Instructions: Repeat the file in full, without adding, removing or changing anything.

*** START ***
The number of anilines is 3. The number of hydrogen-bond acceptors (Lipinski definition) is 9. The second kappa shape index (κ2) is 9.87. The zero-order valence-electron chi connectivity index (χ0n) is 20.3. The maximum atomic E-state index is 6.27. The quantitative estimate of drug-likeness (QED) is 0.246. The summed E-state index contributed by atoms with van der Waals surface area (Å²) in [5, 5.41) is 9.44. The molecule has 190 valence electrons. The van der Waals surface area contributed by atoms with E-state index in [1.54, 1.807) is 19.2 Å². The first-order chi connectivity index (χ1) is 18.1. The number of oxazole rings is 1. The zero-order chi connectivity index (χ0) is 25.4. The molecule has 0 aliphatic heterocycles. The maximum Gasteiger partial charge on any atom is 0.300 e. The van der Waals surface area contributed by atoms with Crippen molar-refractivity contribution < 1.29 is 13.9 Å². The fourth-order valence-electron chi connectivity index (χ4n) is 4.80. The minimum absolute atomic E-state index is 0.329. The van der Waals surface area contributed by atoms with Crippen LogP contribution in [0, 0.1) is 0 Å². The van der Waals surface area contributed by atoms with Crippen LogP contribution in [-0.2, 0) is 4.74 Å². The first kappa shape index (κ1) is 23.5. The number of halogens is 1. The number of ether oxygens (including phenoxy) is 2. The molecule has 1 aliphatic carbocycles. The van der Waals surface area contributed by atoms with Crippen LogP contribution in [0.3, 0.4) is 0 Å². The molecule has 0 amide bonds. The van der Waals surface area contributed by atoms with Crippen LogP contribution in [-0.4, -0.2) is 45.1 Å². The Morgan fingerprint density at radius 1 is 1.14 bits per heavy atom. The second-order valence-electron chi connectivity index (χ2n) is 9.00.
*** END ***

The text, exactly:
The number of anilines is 3. The number of hydrogen-bond acceptors (Lipinski definition) is 9. The second kappa shape index (κ2) is 9.87. The zero-order valence-electron chi connectivity index (χ0n) is 20.3. The maximum atomic E-state index is 6.27. The quantitative estimate of drug-likeness (QED) is 0.246. The summed E-state index contributed by atoms with van der Waals surface area (Å²) in [5, 5.41) is 9.44. The molecule has 190 valence electrons. The van der Waals surface area contributed by atoms with E-state index in [1.54, 1.807) is 19.2 Å². The first-order chi connectivity index (χ1) is 18.1. The number of oxazole rings is 1. The zero-order chi connectivity index (χ0) is 25.4. The molecule has 0 aliphatic heterocycles. The maximum Gasteiger partial charge on any atom is 0.300 e. The van der Waals surface area contributed by atoms with Crippen molar-refractivity contribution < 1.29 is 13.9 Å². The fourth-order valence-electron chi connectivity index (χ4n) is 4.80. The minimum absolute atomic E-state index is 0.329. The van der Waals surface area contributed by atoms with Crippen LogP contribution in [0, 0.1) is 0 Å². The van der Waals surface area contributed by atoms with Crippen LogP contribution in [-0.2, 0) is 4.74 Å². The first kappa shape index (κ1) is 23.5. The number of halogens is 1. The number of ether oxygens (including phenoxy) is 2. The molecule has 1 aliphatic carbocycles. The van der Waals surface area contributed by atoms with Crippen LogP contribution in [0.3, 0.4) is 0 Å². The molecule has 0 amide bonds. The van der Waals surface area contributed by atoms with Crippen LogP contribution in [-0.4, -0.2) is 45.1 Å². The Morgan fingerprint density at radius 1 is 1.14 bits per heavy atom. The second-order valence-electron chi connectivity index (χ2n) is 9.00.